Known as one of the oldest cities in the United States, Boston still takes pride in its history-rich sites and role in nation-building. It is a one-of-a-kind American city that extends visitors the opportunity to submerge themselves in fine arts, spur on their favorite sports team, tour museums, or even go bar hopping or be entertained with nightlife parties. If you are about to stroll around the capital city of Massachusetts for the first time, here are 4 of the most interesting sites you will never regret visiting.

  1. Freedom Trail

This almost three-mile remarkable Freedom Trail is a gateway towards the city’s proof of historical abundance as walking through the long way trail leads to several monuments and sites. Some of those sceneries are the Boston Common, State House, Old Granary Burying Ground, King’s Chapel Burying Ground, Old South Meeting House, Old State House, Paul Revere House, Old North Church, Charlestown Bridge, and Bunker Hill Monument. If you’re in a rush, you can complete the tour in an hour or less. However, doing so won’t allow you to seize the relentless beauty of what’s in front of you. So, better take a moment to behold the revolutionary landmarks.

  1. Faneuil Hall Marketplace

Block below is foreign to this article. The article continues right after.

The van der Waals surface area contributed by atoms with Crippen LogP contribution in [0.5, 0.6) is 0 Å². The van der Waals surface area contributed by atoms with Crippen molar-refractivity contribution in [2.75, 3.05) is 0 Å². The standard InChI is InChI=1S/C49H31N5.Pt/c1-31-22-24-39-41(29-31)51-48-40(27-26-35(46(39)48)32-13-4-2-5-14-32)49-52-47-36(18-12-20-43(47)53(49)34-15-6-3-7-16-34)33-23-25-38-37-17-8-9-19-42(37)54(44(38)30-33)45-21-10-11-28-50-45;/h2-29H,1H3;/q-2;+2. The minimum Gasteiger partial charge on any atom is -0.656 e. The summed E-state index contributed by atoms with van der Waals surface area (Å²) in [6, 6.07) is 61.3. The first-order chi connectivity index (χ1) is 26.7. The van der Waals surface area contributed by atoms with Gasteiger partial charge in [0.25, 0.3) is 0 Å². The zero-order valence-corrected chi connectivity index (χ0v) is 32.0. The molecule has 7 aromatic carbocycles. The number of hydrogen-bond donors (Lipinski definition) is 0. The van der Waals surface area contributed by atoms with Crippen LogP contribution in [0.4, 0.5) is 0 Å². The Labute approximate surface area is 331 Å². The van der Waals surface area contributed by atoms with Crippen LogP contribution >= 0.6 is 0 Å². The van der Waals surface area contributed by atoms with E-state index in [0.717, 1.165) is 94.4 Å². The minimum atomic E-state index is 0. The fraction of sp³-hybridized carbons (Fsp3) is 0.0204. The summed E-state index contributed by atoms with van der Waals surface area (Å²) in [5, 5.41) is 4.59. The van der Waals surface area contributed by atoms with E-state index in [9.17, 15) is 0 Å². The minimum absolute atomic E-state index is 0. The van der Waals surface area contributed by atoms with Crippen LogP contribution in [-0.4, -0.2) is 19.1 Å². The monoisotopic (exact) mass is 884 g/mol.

Built by the Huguenot merchant Peter Faneuil around 1740-42, Faneuil Hall or commonly known as the “cradle of liberty” is an indoor-outdoor marketplace and an excellent place for shopping, dining, and entertainment. 

  1. Boston Public Garden

 Located in the heart of the city, Boston Public Garden is the home of fun swan boat rides. The nation’s oldest botanical garden is located along Charles Street, making up the nature vibe in the downtown area. Moreover, the beauteous garden features walking pathways, remarkable statues, blooming flowers, and willow trees dripped over the pond. 

  1. Fenway Park 

 Home of the Boston Red Sox baseball team, Fenway Park is one of the most daydreamt sports complexes in the nation. Touring around the vast space is quite enjoyable and fun, whether you are a sports fan or not. The park still has remnants of the quaint baseball, such as the hand-operated scoreboard. It holds a seating capacity of 33,871 spectators.